Global ADAS market to be worth $132 Billion in 2026: ABI Research

05 April, 2016

In a recent report by ABI Research, it is predicted that the global advanced driver assistance systems (ADAS) market will be worth $132 billion by 2026. With ABI Research analysts valuing the market to be worth $11 billion by this year’s end, the growth will mark an impressive CAGR of nearly 29%.

“Vulnerable user detection system shipments, including pedestrian, animal, and cyclist detection, will exhibit strong growth over the next decade, with a 49% CAGR,” says James Hodgson, Research Analyst at ABI Research. “The growth will primarily be driven by OEMs seeking to develop more robust autonomous emergency braking systems that will be effective in a greater number of driving scenarios.”

To date, vulnerable user detection (VUD) has been a hallmark of the more sophisticated autonomous emergency braking (AEB) systems offered on premium vehicles—often conflated with night vision systems. However, much of the future growth will be accounted for by mass market OEMs employing camera-radar sensor fusion to expand the types of obstacles their AEB systems can detect, often employing windshield-mounted smart sensor modules to lower cost. Current examples include the proliferation of the Honda Sensing and Toyota Safety Sense packages on high volume models.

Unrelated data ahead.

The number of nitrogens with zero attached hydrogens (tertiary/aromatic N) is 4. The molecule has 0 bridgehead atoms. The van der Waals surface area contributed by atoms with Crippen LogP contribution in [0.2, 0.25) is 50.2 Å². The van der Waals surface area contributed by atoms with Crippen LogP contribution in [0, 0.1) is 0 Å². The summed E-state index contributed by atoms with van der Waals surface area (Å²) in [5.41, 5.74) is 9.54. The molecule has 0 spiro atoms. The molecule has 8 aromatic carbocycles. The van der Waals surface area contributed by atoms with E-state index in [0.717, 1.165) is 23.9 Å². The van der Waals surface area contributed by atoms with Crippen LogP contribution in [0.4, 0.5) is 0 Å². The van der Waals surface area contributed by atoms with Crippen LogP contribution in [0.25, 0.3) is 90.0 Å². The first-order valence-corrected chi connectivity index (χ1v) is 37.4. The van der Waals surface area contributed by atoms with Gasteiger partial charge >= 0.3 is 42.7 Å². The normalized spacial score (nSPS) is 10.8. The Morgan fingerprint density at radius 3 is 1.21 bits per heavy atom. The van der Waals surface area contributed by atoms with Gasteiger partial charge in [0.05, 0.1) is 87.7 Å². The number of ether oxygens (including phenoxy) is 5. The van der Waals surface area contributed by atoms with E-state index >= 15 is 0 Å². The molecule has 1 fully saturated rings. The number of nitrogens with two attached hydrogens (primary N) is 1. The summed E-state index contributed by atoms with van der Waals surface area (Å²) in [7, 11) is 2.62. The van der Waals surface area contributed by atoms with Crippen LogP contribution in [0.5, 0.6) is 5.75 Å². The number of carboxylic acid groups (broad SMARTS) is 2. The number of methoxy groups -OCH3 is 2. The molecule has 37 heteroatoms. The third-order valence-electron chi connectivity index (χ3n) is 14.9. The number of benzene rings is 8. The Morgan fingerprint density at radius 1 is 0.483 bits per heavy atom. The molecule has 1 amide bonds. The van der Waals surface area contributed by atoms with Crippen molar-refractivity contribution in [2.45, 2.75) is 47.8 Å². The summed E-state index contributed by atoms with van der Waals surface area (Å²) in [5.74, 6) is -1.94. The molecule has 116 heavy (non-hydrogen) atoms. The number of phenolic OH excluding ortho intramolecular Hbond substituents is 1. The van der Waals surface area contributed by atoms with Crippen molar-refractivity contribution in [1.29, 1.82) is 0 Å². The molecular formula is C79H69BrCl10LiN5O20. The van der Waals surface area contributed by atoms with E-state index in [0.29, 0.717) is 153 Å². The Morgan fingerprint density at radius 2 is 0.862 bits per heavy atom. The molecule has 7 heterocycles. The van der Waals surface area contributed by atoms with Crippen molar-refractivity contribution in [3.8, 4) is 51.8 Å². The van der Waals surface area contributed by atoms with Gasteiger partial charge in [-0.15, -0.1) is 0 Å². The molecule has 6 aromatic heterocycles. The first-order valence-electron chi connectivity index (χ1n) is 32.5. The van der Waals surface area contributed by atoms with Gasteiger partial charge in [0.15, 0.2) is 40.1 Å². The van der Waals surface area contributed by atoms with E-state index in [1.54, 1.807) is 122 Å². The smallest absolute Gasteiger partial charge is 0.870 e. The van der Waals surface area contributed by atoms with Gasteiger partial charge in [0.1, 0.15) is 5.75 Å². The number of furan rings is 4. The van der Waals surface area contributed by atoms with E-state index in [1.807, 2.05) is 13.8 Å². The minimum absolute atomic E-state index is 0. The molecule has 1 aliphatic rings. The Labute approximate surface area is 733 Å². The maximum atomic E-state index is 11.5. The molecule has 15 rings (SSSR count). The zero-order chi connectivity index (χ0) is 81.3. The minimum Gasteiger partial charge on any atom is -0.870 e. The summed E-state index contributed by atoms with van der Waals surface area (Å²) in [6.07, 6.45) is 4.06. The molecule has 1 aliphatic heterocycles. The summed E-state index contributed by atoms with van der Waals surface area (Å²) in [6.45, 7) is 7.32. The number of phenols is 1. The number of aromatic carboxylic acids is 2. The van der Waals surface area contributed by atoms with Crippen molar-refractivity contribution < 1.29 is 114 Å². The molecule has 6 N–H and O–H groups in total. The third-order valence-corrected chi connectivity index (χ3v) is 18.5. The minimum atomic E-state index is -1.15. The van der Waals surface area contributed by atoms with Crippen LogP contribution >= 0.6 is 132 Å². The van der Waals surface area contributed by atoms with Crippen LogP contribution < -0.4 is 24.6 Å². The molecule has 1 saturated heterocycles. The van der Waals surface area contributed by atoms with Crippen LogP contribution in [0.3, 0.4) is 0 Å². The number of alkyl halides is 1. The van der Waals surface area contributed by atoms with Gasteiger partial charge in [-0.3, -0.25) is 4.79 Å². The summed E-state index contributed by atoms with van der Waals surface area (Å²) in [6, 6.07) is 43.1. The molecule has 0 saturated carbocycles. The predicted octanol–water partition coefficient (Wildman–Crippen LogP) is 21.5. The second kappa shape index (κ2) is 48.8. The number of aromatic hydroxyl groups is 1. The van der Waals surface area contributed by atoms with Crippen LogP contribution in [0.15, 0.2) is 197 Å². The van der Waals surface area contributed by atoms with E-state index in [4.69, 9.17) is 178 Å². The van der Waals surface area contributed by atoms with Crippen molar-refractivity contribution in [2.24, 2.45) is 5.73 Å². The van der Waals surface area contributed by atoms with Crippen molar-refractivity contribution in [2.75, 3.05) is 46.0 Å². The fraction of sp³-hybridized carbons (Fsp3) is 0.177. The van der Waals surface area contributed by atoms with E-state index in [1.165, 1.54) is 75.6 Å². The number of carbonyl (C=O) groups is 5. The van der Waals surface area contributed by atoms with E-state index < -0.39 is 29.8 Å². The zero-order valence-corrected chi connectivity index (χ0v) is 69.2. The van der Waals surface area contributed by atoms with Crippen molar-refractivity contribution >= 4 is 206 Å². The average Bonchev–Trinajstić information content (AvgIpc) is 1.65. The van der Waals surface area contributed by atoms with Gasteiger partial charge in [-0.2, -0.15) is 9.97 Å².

The overall market, however, shows limited opportunity for night vision systems. ABI Research anticipates shipment growth within this category to slow toward the end of the forecast period, with the market value peaking in 2025 at just over $10 billion.

“The system costs are still too high for mass market vehicles, with infrared sensors priced significantly higher than radar and camera sensors,” concludes Hodgson. “Within the next decade, the focus will migrate away from augmenting driver perception, and toward sensors that can enable autonomous control for both navigation and emergency collision avoidance. Therefore, there will be a limited need for car OEMs to provide a system that allows the human driver or car occupant to see in the dark.”

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